Bottle-weaning intervention and toddler overweight

Karen A. Bonuck, Sivan Ben Avraham, Yungtai Lo, Richard Kahn, Christel Hyden

Research output: Contribution to journalArticle

15 Citations (Scopus)

Abstract

Objective To evaluate 3 research questions: (1) Does a Women, Infants, and Children (WIC)-based counseling intervention reduce (milk) bottle use?; (2) Does this intervention reduce energy intake from bottles?; and (3) Does this intervention reduce the risk of a child being >85th percentile weight-for-length? Study design Parents of n = 300 12-month-olds consuming >2 bottles/d were randomized to a bottle-weaning intervention or control group. Nutritionists at WIC Supplemental Feeding Program sites delivered the intervention. Researchers assessed dietary intake and beverage container use via computer-guided 24-hour recalls, and anthropometrics at 15, 18, 21, and 24 months old. Intent-to-treat analyses controlled for baseline measures of outcomes and months post-baseline. Results At 1 year follow-up, the intervention group had reduced use of any bottles (OR = 0.23, 95% CI = 0.08-0.61), calories from milk bottles (OR = 0.36, 95% CI = 0.18-0.74), and total calories (β = -1.15, P =.043), but did not differ from controls in risk of overweight status (ie, >85th percentile weight-for-length (OR = 1.02, 95% CI = 0.5-2.0). The intervention group's decreased bottle usage at 15 and 18 months was paralleled by increased "sippy cup" usage. Conclusion A brief intervention, during WIC routine care, reduced early childhood risk factors for overweight - bottle use and energy intake - but not risk of overweight. The intervention group's increased use of sippy cups may have attenuated an intervention effect upon risk of overweight. Toddlers consume a high proportion of their calories as liquid. Parents should be counseled about excess intake from bottles and sippy cups. WIC is an ideal setting for such interventions.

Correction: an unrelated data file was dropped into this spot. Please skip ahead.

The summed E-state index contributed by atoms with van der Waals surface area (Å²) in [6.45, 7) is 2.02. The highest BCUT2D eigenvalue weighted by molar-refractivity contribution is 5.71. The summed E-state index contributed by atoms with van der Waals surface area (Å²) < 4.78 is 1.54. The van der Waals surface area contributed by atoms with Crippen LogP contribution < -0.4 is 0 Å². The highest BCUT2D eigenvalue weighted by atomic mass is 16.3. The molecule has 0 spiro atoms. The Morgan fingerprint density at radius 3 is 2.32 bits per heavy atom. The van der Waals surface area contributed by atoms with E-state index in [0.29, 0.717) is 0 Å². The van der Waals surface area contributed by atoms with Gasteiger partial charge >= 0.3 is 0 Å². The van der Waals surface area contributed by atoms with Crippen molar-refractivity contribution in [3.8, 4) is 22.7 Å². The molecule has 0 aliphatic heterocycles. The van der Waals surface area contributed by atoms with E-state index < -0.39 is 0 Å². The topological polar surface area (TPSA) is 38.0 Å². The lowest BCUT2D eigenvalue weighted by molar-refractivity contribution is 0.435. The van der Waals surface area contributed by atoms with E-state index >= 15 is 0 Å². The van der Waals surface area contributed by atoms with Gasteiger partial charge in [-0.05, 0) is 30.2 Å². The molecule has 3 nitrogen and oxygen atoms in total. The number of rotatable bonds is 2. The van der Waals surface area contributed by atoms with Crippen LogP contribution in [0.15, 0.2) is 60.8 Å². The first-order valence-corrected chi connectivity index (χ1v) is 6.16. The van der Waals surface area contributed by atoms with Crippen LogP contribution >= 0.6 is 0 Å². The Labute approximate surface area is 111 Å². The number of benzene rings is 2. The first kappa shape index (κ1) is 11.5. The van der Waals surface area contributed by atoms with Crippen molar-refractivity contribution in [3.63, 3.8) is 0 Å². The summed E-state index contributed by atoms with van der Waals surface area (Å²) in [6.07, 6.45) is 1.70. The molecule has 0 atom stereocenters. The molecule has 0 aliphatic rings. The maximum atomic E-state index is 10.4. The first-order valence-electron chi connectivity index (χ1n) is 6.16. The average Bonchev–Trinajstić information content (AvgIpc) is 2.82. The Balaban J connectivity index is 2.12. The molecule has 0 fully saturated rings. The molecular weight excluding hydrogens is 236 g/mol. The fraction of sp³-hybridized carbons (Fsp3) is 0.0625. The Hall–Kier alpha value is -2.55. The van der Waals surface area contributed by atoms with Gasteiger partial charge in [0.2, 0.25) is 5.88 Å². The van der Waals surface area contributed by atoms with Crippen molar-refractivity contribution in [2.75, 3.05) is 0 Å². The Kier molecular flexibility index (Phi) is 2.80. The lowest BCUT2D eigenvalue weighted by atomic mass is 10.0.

Original languageEnglish (US)
JournalJournal of Pediatrics
Volume164
Issue number2
DOIs
StatePublished - Feb 2014

Fingerprint

Weaning
Energy Intake
Milk
Parents
Weights and Measures
Nutritionists
Beverages
Child Care
Counseling
Research Personnel
Outcome Assessment (Health Care)
Control Groups
Research

Keywords

  • BMI
  • Body mass index
  • FAB
  • Feeding Young Children Study